Maybe the author knew Indonesian women, but I do not feel it in this piece. There is nothing that speaks to the Indonesian part of me, how restrictive our families and the society could be, how the country and its people taught me the meaning of “a bird in a gold cage”.

    I think the author was trying to pay some kind of homage to Indonesia, but he is making the women sound like a species that does not exist. There must be something real in this to touch me, to identify with the Indonesian part of me, but there isn’t. Despite what he said in the introduction, this piece is about him, not the woman. And yes, my very first thought upon reading was that this sounds like a typical older white guy relationship with an Indonesian woman. Cliche, but cliches are there for a reason.

    We also do care about grammar. We have so many poets and gifted song writers that chains words that could slice your heart into a thousand pieces within a constructed verse.

    By the way, I have written for Jakarta Post too, and I’d be very surprised if he had ever gotten away with so many adjectives in a piece, even for feature ones.

  13. Meoskop
    Jul 22, 2012 @ 16:55:03

    The First Page is supposed to be an anonymous critique. Claiming to know the author and what reception their work may have at Jakarta Post does neither (?) of you any favors. Given I’ve never known a woman who felt men can understand any subset or women better than another subset of women you really do the author no benefit.

    I also assumed it was a male voice and found the sample did not inspire me to read more. While the narrator sets himself up to be at 40 to her 25, he still sets off my pedophile alarm with “woman-child”. It’s overly florid & fails to bring me in. Narrator feels predatory, I have no curiosity about how he broke his lover.

  14. Jacques
    Jul 22, 2012 @ 20:50:28

    I also find easy assertions that one group of people can’t ever understand another one unpersuasive, whether it’s men not understanding women, or vice versa, or this tribe not understanding that one. If a group of people really can’t ever be understood by another, then I can’t see how they can even understand themselves. Understanding is always universal that way. Partial understanding is no understanding at all.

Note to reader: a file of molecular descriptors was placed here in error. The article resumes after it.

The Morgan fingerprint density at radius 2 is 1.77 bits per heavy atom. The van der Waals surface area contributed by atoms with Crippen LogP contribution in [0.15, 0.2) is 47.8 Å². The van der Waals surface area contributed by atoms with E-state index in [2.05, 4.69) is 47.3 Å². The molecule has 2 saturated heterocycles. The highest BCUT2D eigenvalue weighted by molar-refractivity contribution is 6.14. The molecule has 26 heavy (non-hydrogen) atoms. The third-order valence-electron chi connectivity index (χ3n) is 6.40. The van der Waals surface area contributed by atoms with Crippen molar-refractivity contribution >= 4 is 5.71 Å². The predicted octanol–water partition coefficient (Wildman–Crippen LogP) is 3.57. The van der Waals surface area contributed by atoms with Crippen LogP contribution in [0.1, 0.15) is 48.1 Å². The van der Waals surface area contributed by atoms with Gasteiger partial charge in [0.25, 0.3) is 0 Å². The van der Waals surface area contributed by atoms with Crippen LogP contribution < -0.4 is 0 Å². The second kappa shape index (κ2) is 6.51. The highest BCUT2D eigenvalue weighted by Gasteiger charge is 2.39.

15. Jane Lovering
    Jul 23, 2012 @ 04:32:22

    There are things in here that might interest me, if handled differently, but why start out telling us that there will be poetry but the writer isn’t a good poet? I wouldn’t start a novel by telling my readers I was a rubbish author – they would, quite rightly, put the book back on the shelf. I quite like the concept ‘we will never be together – and that is all my fault’, if it means that the writer is coming to learn something about himself, that he is discovering something that will lead him to change his life, but otherwise? You’ve just got a self-indulgent guy whingeing about how he is essentially unloveable, whilst trying to get laid.

  16. reader
    Jul 23, 2012 @ 10:04:23


    Which just goes to show there’s an audience for every story, no matter how shallowly it’s told.

  17. Avery Shy
    Jul 23, 2012 @ 12:57:34

    I’m a bit confused.

    @Yulie: how do you know who the author is? They’re not identified here. This says to me that either (a) you know him personally and he told you he was putting a first page up here, or (b) you are the author.

    In any case, this opening demonstrates a phenomenon called “manpain”, in which something tragic happens to a woman, yet the reader is supposed to empathize with the man as if the man’s reaction is more important. If the narrator has just done something awful to this woman, I don’t care about how awful the man feels.

    Describing the woman’s pain in poetic terms does not help me feel it; it distances the reader from it, making it clean and artistic, like a bystander viewing a painting. It dehumanizes it. It degrades it. And it is all about the man; her pain is in direct relation to how awesome the man is, and the poetic description of her pain is only a segue into how awful the man feels.

    You call this a love poem to the women of Indonesia. This reads more like a love poem to your narrator. Women are not art. When you put a woman on a pedestal, you are dehumanizing her. This is called “benevolent sexism”, and it’s twice as irritating as other kinds of sexism, because a person who commits benevolent sexism is likely to never understand that he is doing so.

    If you meant the opening to show that your main character is self-absorbed, then you have done an excellent job, and I would reader further. If you wrote this piece about yourself, or you meant it unironically, then I label this book “not for me”. Perhaps others will feel differently.